At the source of Cypress Creek in the Texas Hill Country there’s a perennial karstic spring walled by rocky bluffs.
The water percolates through the bedrock and up through this dark, 12-foot hole, forming a light ripple when it reaches the surface.
Jacob’s Well is even deeper than it looks—and it looks deep. The main cave descends vertically for around 30 feet, and then there’s a series of chambers reaching an average depth of about 120 feet.
With its shimmering waters, the spring is tempting on hot summer days, and is normally open to swimmers May through September.
As a reminder of the fragility of this natural site, the spring’s flow has ceased several times since 2000, and this down to the lowering of the Trinity Aquifer, caused by development in the area.
29. Zilker Botanical Garden
Two of my entries on this are within walking distance of each other. In the same park, just a few hundred feet from Barton Springs Pool there’s another of the state’s great botanical attractions.
Zilker Botanical Garden has been billed as the “jewel in the heart of Austin”, laid out on a hillside with stately live oaks and views of downtown.
Meandering paths link a diversity of themed gardens, like the Hartman Prehistoric Garden, which recreates a lush Cretaceous environment, or the koi-filled ponds of the Taniguchi Japanese Garden.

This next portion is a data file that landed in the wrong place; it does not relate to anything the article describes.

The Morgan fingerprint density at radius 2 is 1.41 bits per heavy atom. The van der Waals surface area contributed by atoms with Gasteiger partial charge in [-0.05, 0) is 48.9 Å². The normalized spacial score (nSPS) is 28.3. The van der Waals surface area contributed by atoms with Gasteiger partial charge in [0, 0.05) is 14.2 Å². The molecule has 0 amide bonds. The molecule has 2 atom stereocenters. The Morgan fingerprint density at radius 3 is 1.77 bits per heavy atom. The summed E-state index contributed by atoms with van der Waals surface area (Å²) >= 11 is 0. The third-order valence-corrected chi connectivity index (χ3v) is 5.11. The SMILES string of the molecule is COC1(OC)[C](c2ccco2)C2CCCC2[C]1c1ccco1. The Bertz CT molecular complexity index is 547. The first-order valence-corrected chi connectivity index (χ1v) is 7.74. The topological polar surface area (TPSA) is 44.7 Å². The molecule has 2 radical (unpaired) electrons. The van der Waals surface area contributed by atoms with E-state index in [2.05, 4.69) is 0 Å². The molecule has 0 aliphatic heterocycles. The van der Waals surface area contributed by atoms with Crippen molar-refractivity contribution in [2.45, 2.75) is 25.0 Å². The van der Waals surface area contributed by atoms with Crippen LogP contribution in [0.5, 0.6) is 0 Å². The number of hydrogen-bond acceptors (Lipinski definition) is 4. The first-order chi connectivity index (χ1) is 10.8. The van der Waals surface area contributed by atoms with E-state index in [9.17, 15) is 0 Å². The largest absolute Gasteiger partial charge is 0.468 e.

You can pause at any number of little shaded nooks, or bask in the sun on the neat lawns.
30. Medina River Natural Area
I’ll finish with a lesser known spot. On the south side of San Antonio there’s more than 500 acres of picture-perfect riparian landscapes along the Medina River.
As well as being just 20 minutes from downtown San Antonio, the Medina River Natural Area stands out for the variety of plant life.
Down on the riverfront there’s pecan and venerable bald cypress, while the uplands have honey mesquite, cactus and gorgeous wildflowers in springtime.
I recommend keeping a watchful eye for snakes and poison ivy, but thankfully there are plenty of signs to keep you informed of any threats.
Water activities are not permitted here, but if you want a paddling trip on the Medina River, head to Bandera, where the waters are clear as can be.
Want more? Check out my other posts on Texas: